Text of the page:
The actor is out of the running to become the next owner of the NHL team
Ryan Reynolds can now consider himself a Free Guy, as his bid for ownership of the Ottawa Senators will not move forward.
The actor, 46, previously tossed his name into the mix of celebrities and billionaires who were looking to purchase the franchise — which reportedly has included The Weeknd, Snoop Dogg, and Toronto billionaires Jeffrey and Michael Kimel.
As previously first reported by PEOPLE, Reynolds' bid — following the death of team owner Eugene Melnyk — was attached to real estate developer Remington Group.
Sources told the outlet that Reynolds, who also owns the Wales soccer team Wrexham A.F.C. with fellow actor Rob McElhenney, and the developer requested an exclusive 30-day window to secure a downtown arena deal, which was ultimately denied — prompting Reynolds to pull out.
A Forbes valuation has put the Senators at $800 million, and there's a May 15 deadline for bids on the NHL franchise, per the outlet.
Shortly after, he appeared on The Tonight Show and told Jimmy Fallon that he was interested in acquiring the team, but stressed he needed "a partner with really deep pockets," adding that a "sugar momma" or "sugar daddy" would fit the bill.
"It's very expensive," Reynolds said. "And if that doesn't work out, I'll buy a U.S. senator, which anyone can afford."
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NHL commissioner Gary Bettman commented on the Vancouver native's efforts in November, calling him a "very popular and well-respected person."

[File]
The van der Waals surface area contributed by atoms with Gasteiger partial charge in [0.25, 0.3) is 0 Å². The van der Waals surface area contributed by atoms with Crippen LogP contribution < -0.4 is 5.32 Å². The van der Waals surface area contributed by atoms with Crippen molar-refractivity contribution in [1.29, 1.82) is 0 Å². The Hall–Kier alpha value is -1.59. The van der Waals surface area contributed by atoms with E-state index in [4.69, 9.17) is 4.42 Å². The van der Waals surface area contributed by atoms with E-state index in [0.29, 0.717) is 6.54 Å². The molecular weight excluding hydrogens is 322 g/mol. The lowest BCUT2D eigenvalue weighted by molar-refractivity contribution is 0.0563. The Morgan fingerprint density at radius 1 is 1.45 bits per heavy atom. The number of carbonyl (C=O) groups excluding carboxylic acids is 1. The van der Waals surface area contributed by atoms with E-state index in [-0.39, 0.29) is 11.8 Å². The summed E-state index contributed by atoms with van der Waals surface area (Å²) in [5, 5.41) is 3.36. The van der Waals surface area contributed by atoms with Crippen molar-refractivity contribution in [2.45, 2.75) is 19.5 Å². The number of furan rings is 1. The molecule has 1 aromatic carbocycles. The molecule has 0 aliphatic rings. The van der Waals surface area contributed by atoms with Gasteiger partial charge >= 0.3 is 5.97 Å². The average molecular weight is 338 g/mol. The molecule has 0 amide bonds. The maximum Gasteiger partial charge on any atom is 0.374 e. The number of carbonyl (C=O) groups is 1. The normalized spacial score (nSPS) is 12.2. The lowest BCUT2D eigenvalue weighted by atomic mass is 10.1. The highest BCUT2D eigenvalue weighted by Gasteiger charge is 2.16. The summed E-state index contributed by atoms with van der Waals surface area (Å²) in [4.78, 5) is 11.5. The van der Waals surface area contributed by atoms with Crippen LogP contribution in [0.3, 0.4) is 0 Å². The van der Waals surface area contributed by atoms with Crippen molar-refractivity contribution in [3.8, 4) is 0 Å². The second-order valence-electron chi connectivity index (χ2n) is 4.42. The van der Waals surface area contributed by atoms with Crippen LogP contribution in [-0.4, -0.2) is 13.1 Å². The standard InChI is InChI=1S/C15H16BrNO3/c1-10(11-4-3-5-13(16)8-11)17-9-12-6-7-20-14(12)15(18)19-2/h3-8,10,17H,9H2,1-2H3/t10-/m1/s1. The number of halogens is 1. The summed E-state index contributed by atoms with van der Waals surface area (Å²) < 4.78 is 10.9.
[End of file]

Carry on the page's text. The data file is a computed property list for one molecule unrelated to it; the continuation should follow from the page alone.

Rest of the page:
"He was quite articulate on The Tonight Show last night with Jimmy Fallon that he'd be very interested, and he needs either a sugar mommy or a sugar daddy," Bettman said. "Listen, anything that engages a fan base, that brings a lot of attention to the franchise, is a plus."
Of course, other big names joined the bidding, as the Ottawa Sun reported this month that The Weeknd, the stage name for 33-year-old Abel Tesfaye, was interested. As previously reported, the team's price tag may eclipse $1 billion — the most expensive sale in the league's 106-year history.
"He doesn't like to be in the media very often so this really says something that he wants to be part of a bid," a source told the Sun of Tesfaye. "He wants to get this deal done, he wants to build something that will be great in Ottawa and he'll be a good fit. He's got a lot of connections of worldwide."
As for the team itself, the Senators missed the playoffs this season and finished with the sixth-worst record out of the Eastern Conference's 16 teams.
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